This normative survey investigated the question, "What general heuristics are used by selected grade eleven academic algebra students in the solution of mathematical problems?" The investigator was interested in determining if students who had either A or B mathematics eleven grades used any heuristics.
Forty-two students, who were enrolled in nine schools, were interviewed. Each student was given two mathematical problems to solve. These problems could be solved using two of nine general heuristics namely, cases, deduction, inverse deduction, invariation, analogy, symmetry, preservation of rules, variation, and extension.
The researcher requested the students to think aloud. The student was encouraged to attempt the problems any way he chose. They were asked to be more concerned with revealing as much of their thought processes as possible, as with the accuracy of their solution. All the interviews were taped.
The investigator found evidence that eight of the nine heuristics were used. The heuristics were cases, deduction, inverse deduction, invariation, analogy, preservation of rules, variation, and extension. Thirty-eight of the forty-two students interviewed showed evidence of using one or more of the heuristics. Eighteen of the students used cases, seven used deduction, three used invariation, two used inverse deduction, seven used analogy, two used preservation of rules, three used variation, and seven used extension. The investigator also found evidence that a heuristic which was not mentioned previously was used by eleven of the students. For the purpose of this investigation the heuristic was called "successive variation." When the heuristic of successive variation is used a possible resolution to the given problem is chosen at random. If the answer is not correct, the student determines what changes must be made. Then the possible solution is varied successively until the correct answer is found. The students’ command of the heuristics was not developed and therefore they could not use these techniques efficiently and effectively to solve the problems they were given. / Education, Faculty of / Curriculum and Pedagogy (EDCP), Department of / Graduate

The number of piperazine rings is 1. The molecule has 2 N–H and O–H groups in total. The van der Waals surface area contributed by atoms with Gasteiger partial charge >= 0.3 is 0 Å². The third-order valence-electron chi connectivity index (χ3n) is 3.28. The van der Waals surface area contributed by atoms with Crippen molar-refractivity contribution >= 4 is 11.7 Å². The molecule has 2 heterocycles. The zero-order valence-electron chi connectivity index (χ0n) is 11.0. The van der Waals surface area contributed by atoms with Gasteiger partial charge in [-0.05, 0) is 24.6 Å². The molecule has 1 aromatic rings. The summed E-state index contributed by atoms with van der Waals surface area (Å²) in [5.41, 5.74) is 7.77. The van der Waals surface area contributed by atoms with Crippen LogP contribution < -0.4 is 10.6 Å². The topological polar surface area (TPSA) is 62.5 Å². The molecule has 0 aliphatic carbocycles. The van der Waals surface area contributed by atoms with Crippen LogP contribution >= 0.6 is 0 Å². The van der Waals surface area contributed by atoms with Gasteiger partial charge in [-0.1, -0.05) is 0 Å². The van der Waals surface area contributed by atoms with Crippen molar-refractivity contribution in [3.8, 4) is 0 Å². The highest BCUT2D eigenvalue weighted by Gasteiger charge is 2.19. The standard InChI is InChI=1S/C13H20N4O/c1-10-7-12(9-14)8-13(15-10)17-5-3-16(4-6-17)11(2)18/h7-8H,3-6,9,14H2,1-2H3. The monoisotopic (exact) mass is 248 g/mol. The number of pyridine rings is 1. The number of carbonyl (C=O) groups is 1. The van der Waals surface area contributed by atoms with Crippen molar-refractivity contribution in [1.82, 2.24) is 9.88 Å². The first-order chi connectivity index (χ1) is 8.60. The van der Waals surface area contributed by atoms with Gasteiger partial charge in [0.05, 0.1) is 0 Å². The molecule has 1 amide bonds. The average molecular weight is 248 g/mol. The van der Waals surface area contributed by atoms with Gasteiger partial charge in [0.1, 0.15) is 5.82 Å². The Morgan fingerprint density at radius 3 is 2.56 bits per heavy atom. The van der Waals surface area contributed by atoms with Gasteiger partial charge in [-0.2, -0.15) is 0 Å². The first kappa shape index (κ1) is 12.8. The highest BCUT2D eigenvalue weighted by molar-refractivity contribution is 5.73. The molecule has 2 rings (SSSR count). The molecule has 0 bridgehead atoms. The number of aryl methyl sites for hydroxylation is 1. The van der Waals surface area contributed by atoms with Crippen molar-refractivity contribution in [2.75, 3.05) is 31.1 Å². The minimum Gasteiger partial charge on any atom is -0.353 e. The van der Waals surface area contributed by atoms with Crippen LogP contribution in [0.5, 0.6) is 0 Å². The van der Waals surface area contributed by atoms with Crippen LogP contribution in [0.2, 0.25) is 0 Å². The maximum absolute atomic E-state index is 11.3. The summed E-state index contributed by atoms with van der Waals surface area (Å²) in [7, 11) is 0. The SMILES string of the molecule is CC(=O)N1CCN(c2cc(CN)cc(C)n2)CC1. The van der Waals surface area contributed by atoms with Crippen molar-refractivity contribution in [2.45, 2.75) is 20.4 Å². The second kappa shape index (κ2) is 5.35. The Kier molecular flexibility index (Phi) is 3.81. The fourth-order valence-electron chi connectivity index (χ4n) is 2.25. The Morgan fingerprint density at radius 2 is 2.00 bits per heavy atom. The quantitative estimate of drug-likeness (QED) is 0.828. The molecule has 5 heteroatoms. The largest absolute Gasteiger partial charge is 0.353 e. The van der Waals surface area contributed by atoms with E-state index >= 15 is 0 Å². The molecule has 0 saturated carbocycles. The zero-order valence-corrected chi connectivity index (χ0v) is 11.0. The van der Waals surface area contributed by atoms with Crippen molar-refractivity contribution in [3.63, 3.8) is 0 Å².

|Creators||Dinsmore, Laurie Annette|
|Publisher||University of British Columbia|
|Source Sets||University of British Columbia|
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